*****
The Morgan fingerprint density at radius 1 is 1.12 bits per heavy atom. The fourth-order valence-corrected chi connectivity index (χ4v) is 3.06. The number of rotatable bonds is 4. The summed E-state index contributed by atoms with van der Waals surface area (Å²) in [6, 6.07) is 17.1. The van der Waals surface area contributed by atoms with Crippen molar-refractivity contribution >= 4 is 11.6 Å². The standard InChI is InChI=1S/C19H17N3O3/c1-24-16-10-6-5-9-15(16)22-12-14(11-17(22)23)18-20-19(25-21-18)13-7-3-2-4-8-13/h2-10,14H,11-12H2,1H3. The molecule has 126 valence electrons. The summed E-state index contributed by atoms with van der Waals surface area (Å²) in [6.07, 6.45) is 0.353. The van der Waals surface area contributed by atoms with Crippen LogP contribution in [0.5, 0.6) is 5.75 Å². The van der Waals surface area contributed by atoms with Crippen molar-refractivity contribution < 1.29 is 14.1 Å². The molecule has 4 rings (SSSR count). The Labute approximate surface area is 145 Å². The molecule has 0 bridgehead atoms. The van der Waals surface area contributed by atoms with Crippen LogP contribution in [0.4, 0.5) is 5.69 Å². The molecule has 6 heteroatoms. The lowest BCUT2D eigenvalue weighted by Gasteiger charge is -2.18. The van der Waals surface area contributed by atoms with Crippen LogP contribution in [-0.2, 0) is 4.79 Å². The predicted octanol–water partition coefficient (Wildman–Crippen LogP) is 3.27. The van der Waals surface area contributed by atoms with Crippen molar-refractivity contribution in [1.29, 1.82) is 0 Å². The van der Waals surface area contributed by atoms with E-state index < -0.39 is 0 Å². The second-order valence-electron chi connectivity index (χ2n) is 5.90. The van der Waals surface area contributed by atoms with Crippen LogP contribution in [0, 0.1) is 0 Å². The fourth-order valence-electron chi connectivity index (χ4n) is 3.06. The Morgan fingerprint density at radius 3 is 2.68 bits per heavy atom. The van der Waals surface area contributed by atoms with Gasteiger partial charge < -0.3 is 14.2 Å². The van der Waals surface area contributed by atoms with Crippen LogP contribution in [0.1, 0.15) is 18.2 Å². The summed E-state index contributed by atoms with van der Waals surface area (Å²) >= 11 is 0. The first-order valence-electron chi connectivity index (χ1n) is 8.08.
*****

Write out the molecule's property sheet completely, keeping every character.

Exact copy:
The Morgan fingerprint density at radius 1 is 1.12 bits per heavy atom. The fourth-order valence-corrected chi connectivity index (χ4v) is 3.06. The number of rotatable bonds is 4. The summed E-state index contributed by atoms with van der Waals surface area (Å²) in [6, 6.07) is 17.1. The van der Waals surface area contributed by atoms with Crippen molar-refractivity contribution >= 4 is 11.6 Å². The standard InChI is InChI=1S/C19H17N3O3/c1-24-16-10-6-5-9-15(16)22-12-14(11-17(22)23)18-20-19(25-21-18)13-7-3-2-4-8-13/h2-10,14H,11-12H2,1H3. The molecule has 126 valence electrons. The summed E-state index contributed by atoms with van der Waals surface area (Å²) in [6.07, 6.45) is 0.353. The van der Waals surface area contributed by atoms with Crippen LogP contribution in [0.5, 0.6) is 5.75 Å². The van der Waals surface area contributed by atoms with Crippen molar-refractivity contribution < 1.29 is 14.1 Å². The molecule has 4 rings (SSSR count). The Labute approximate surface area is 145 Å². The molecule has 0 bridgehead atoms. The van der Waals surface area contributed by atoms with Crippen LogP contribution in [0.4, 0.5) is 5.69 Å². The molecule has 6 heteroatoms. The lowest BCUT2D eigenvalue weighted by Gasteiger charge is -2.18. The van der Waals surface area contributed by atoms with Crippen LogP contribution in [-0.2, 0) is 4.79 Å². The predicted octanol–water partition coefficient (Wildman–Crippen LogP) is 3.27. The van der Waals surface area contributed by atoms with Crippen molar-refractivity contribution in [1.29, 1.82) is 0 Å². The van der Waals surface area contributed by atoms with E-state index < -0.39 is 0 Å². The second-order valence-electron chi connectivity index (χ2n) is 5.90. The van der Waals surface area contributed by atoms with Crippen LogP contribution in [0, 0.1) is 0 Å². The fourth-order valence-electron chi connectivity index (χ4n) is 3.06. The Morgan fingerprint density at radius 3 is 2.68 bits per heavy atom. The van der Waals surface area contributed by atoms with Gasteiger partial charge < -0.3 is 14.2 Å². The van der Waals surface area contributed by atoms with Crippen LogP contribution in [0.1, 0.15) is 18.2 Å². The summed E-state index contributed by atoms with van der Waals surface area (Å²) >= 11 is 0. The first-order valence-electron chi connectivity index (χ1n) is 8.08.